Vigneault said after the game that Farabee has been dependable in all phases of the game, impressive for a 19-year-old with just two games of NHL experience. Even after just two games, you have seen the potential from Farabee. It doesn’t always translate to production early, but it sure seems like Farabee is going to start contributing in that way before too long as well.
For the second straight game, Brian Elliott got the start. His first period featured a few impressive saves among the seven shots stopped, but through 40 minutes, his action was very limited. The Flyers played a dominant second period and Elliott faced just one shot as a result.
But early in the third, the Flyers were sloppy and needed Elliott. While he did allow a goal, he was again on point and very sharp and came up with the timely saves as needed. Elliott went from having eight saves through two periods to finishing the game with 23. Talk about a third period workload.
Elliott was not the first choice of a lot of people when the Flyers were looking to re-sign a goalie to be the other half of the tandem with Carter Hart, but when fully healthy, this is the capability that Elliott has to offer. He certainly has the ability to steal a game and can be the biggest contributor, especially in games like this where the third period could have easily unraveled.
This was Kevin Hayes best game so far as a Flyer. Hayes is not the fastest skater, but his speed looks much better alongside Farabee.
Hayes did finally score his third goal of the season, and it came at a most opportune time. The Flyers were struggling to start the third and had already allowed a goal that cut the lead to one. Hayes won a puck battle in the neutral zone, poking the puck past Brent Seabrook and racing in on a breakaway. There have been partial breaks in the past where Hayes has pulled up and looked for help. With no one in front of him, Hayes fired the shot and scored.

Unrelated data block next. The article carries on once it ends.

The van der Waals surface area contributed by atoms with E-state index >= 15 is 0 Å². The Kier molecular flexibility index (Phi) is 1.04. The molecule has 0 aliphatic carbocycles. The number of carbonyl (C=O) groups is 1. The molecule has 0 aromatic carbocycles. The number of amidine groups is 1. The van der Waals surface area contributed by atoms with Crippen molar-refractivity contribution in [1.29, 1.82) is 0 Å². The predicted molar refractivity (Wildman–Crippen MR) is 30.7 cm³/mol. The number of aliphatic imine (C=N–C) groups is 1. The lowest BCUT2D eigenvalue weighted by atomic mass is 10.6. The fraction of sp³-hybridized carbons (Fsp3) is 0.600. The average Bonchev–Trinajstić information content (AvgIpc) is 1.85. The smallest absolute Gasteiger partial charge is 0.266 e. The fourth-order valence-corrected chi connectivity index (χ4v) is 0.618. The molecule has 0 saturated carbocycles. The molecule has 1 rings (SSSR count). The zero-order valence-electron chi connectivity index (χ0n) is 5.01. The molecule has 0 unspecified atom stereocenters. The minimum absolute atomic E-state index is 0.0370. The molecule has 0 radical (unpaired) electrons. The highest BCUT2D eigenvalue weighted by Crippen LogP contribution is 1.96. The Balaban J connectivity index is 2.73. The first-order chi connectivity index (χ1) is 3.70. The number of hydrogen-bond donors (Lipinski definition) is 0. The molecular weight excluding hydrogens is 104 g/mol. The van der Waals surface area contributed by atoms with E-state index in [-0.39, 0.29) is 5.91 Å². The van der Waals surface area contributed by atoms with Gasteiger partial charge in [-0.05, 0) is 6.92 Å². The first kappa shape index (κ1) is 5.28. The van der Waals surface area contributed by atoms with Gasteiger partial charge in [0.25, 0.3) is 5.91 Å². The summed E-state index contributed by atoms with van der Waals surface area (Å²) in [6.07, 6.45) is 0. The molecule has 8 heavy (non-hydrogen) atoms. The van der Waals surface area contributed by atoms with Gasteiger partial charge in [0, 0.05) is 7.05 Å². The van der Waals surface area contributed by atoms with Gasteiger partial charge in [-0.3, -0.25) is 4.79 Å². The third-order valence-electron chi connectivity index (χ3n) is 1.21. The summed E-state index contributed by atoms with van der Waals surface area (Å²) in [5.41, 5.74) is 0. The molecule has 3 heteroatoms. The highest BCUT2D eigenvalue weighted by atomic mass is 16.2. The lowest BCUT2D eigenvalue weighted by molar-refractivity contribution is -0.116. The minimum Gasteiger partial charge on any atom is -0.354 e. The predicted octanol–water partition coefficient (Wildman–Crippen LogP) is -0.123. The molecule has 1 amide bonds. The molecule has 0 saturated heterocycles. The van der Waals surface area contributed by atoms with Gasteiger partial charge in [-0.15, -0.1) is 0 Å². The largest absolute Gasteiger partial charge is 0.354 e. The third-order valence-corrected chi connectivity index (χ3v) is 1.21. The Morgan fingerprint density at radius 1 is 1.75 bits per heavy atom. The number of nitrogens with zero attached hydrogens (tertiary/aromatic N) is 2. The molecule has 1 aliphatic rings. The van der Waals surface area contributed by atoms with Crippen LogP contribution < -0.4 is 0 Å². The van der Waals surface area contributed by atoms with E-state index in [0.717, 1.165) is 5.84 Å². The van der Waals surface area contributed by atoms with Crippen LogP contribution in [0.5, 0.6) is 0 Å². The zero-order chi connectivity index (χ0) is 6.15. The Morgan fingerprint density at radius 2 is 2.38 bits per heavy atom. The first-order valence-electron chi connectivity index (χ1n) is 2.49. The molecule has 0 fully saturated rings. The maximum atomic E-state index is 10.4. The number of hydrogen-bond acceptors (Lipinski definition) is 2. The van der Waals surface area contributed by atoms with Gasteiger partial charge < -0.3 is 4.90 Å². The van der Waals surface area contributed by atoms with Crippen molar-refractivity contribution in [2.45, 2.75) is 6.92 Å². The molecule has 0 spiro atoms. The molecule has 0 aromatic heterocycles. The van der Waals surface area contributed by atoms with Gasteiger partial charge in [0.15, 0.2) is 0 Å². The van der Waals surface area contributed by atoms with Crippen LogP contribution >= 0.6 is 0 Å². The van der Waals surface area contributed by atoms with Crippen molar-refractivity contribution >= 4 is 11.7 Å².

The production hasn’t been through the roof, but his presence is helping the Flyers depth up the middle. Consider that with the move to put Giroux back at center for the last couple of games that Hayes is also centering the third line and getting better matchups. It showed on Thursday.
Despite getting outshot heavily in the third, the Flyers were under a minute away from closing out an effective 4-1 win when Michael Raffl took a shot off his right leg and could not put any weight on it as he was helped off the ice.
Raffl has been an effective player on the fourth line, and was fresh off a three-point game on Monday, showing he can still contribute in that way too. While the Flyers do have Tyler Pitlick serving as a healthy scratch, they wouldn’t want to lose any player to injury long-term, even a depth player like Raffl.
There was no immediate update after the game, and things certainly don’t look good for Raffl to play this weekend, but the hope is that the injury is not serious and that Raffl can be back on the ice soon enough.